PMID: 19505450 [PubMed - indexed for MEDLINE]
Attacking Alzheimer's with Red Wine and Marijuana
Two new studies point to a wonderful way to ward off Alzheimer's disease and other forms of age-related memory los
This article first appeared on Miller-McCune.com.
Two new studies suggest that substances usually associated with dulling the mind -- marijuana and red wine -- may help ward off Alzheimer's disease and other forms of age-related memory loss. Their addition comes as another study dethrones folk remedy ginkgo biloba as proof against the disease.
At a November meeting of the Society of Neuroscience in Washington, D.C., researchers from Ohio State University reported that THC, the main psychoactive substance in the cannabis plant, may reduce inflammation in the brain and even stimulate the formation of new brain cells.
Meanwhile, in the Nov. 21 issue of the Journal of Biological Chemistry, neurologist David Teplow of the University of California, Los Angeles reported that polyphenols -- naturally occurring components of red wine -- block the formation of proteins that build the toxic plaques thought to destroy brain cells. In addition, these substances can reduce the toxicity of existing plaques, thus reducing cognitive deterioration.
Together, the studies suggest scientists are gaining a clearer understanding of the mechanics of memory deterioration and discovering some promising approaches to prevention.
Previous research has suggested that polyphenols -- which are found in high concentrations in tea, nuts and berries, as well as cabernets and merlots -- may inhibit or prevent the buildup of toxic fibers in the brain. These fibers, which are primarily composed of two specific proteins, form the plaques that have long been associated with Alzheimer's disease.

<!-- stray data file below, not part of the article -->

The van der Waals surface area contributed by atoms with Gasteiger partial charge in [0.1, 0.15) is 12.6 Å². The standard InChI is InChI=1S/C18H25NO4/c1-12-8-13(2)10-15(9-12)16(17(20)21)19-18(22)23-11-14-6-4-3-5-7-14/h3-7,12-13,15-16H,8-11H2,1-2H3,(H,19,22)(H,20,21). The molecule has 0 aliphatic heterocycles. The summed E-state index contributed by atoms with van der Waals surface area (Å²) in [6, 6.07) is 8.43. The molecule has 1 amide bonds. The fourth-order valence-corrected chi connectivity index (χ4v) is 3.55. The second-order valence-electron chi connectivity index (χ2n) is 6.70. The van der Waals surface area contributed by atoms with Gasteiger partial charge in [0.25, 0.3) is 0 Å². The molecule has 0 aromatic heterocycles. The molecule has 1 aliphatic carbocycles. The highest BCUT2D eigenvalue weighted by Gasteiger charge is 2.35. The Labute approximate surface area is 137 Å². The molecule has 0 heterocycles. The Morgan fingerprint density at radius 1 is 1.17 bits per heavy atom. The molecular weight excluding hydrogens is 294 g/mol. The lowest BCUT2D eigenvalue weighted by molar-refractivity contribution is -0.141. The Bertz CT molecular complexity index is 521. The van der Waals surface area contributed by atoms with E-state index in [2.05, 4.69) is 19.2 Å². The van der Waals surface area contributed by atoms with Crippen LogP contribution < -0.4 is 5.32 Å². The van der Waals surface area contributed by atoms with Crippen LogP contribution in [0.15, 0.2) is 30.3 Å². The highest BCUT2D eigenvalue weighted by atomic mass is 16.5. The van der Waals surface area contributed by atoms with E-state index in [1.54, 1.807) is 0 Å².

UCLA's Teplow and his colleagues monitored how these proteins folded up and stuck to each other to produce aggregates that killed nerve cells in mice. They then treated the proteins with a polyphenol compound extracted from grape seeds. They discovered the polyphenols blocked the formation of the toxic aggregates.
"What we found is pretty straightforward," Teplow declared. "If the amyloid beta proteins can't assemble, toxic aggregates can't form, and, thus, there is no toxicity." If this also proves true in human brains, it means administration of the compound to Alzheimer's patients could "prevent disease development and also ameliorate existing disease," he said. Human clinical trials are upcoming.
At Ohio State, researchers led by psychologist Gary Wenk are studying the protective effects of tetrahydrocannabinol, commonly known as THC. They found that administering a THC-like synthetic drug to older rats performed better at a memory test than a control group of non-medicated elderly rodents.